Risks Relating to Our Common Stock

  

We may fail to qualify for continued listing on the NASDAQ Capital Market which could make it more difficult for investors to sell their shares.

 

In May 2007, our common stock was approved for listing on the NASDAQ Capital Market and our common stock continues to be listed on the NASDAQ Capital Market. There can be no assurance that trading of our common stock on such market will be sustained or that we can meet NASDAQ’s continued listing standards. In the event that our common stock fails to qualify for continued inclusion, our common stock could thereafter only be quoted on the OTC Bulletin Board or the “pink sheets.” Under such circumstances, shareholders may find it more difficult to sell, or to obtain accurate quotations, for our common stock, and our common stock would become substantially less attractive to certain purchasers such as financial institutions, hedge funds and other similar investors.

 

Our common stock may be affected by limited trading volume and price fluctuations which could adversely impact the value of our common stock.

 

While there has been relatively active trading in our common stock over the past twelve months, there can be no assurance that an active trading market in our common stock will either develop or be maintained. Our common stock has experienced, and is likely to experience in the future, significant price and volume fluctuations which could adversely affect the market price of our common stock without regard to our operating performance. In addition, we believe that factors such as quarterly fluctuations in our financial results and changes in the overall economy or the condition of the financial markets could cause the price of our common stock to fluctuate substantially. These fluctuations may also cause short sellers to periodically enter the market in the belief that we will have poor results in the future. We cannot predict the actions of market participants and, therefore, can offer no assurances that the market for our common stock will be stable or appreciate over time.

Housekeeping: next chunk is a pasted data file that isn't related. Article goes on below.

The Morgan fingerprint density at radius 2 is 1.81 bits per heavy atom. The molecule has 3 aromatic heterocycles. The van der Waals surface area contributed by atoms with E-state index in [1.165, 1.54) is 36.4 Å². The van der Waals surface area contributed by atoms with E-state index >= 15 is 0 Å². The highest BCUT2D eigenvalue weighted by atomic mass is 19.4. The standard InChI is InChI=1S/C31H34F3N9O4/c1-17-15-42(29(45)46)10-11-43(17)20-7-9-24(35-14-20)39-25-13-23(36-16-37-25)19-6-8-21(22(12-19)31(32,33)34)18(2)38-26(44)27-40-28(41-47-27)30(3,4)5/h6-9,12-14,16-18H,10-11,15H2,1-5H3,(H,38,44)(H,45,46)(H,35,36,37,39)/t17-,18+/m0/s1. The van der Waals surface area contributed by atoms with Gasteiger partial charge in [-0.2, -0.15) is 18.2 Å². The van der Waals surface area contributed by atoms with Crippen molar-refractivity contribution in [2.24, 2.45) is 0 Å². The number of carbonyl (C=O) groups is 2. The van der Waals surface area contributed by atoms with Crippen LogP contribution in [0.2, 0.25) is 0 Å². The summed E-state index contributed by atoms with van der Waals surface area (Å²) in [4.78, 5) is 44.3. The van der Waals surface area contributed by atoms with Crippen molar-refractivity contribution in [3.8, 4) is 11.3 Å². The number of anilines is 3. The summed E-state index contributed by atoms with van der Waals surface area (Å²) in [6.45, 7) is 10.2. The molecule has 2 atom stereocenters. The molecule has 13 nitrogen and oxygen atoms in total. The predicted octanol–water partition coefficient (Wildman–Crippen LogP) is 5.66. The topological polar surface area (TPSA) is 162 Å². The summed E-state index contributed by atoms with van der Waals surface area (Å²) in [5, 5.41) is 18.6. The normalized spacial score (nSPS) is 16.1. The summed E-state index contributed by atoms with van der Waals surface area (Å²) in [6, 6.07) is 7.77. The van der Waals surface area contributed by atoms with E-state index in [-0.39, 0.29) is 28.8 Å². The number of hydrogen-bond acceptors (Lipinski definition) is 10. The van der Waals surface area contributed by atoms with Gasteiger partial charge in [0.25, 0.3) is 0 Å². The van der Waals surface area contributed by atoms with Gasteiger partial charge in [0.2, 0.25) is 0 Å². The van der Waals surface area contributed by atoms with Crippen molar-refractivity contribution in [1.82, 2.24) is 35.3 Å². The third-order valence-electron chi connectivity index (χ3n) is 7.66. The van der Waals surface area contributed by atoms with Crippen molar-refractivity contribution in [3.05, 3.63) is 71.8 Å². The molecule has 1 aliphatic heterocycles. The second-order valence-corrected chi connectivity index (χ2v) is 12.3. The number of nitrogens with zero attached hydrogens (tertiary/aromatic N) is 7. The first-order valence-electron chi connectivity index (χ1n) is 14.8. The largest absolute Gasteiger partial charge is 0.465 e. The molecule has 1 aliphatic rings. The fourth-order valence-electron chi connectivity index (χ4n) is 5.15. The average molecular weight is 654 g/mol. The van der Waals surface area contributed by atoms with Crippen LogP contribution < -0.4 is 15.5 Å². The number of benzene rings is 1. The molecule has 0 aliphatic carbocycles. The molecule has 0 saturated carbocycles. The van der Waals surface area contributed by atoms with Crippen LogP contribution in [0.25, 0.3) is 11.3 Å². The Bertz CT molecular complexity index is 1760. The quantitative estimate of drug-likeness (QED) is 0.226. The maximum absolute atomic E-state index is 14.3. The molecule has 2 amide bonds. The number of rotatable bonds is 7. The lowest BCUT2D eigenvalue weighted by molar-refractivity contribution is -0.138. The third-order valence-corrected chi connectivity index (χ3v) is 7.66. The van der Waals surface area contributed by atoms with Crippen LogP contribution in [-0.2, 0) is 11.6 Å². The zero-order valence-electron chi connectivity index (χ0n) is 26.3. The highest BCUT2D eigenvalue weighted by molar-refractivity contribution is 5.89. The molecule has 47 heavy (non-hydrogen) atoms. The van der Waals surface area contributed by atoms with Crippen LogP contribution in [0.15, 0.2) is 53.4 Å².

We have not paid dividends in the past and do not expect to pay dividends in the future. Any return on an investment in our common stock is expected to be limited to an increase in the value of the common stock.

 

We have never paid cash dividends on our common stock and do not anticipate doing so in the foreseeable future. The payment of dividends on our common stock will depend on our earnings, financial condition, and other business and economic factors as our board of directors may consider relevant. If we do not pay dividends, our common stock may be considered less valuable because a return on a shareholder’s investment will only occur if our stock price appreciates.

 

We adopted a Rights Plan in 2010 which may discourage third parties from attempting to acquire control of our company and have an adverse effect on the price of our common stock.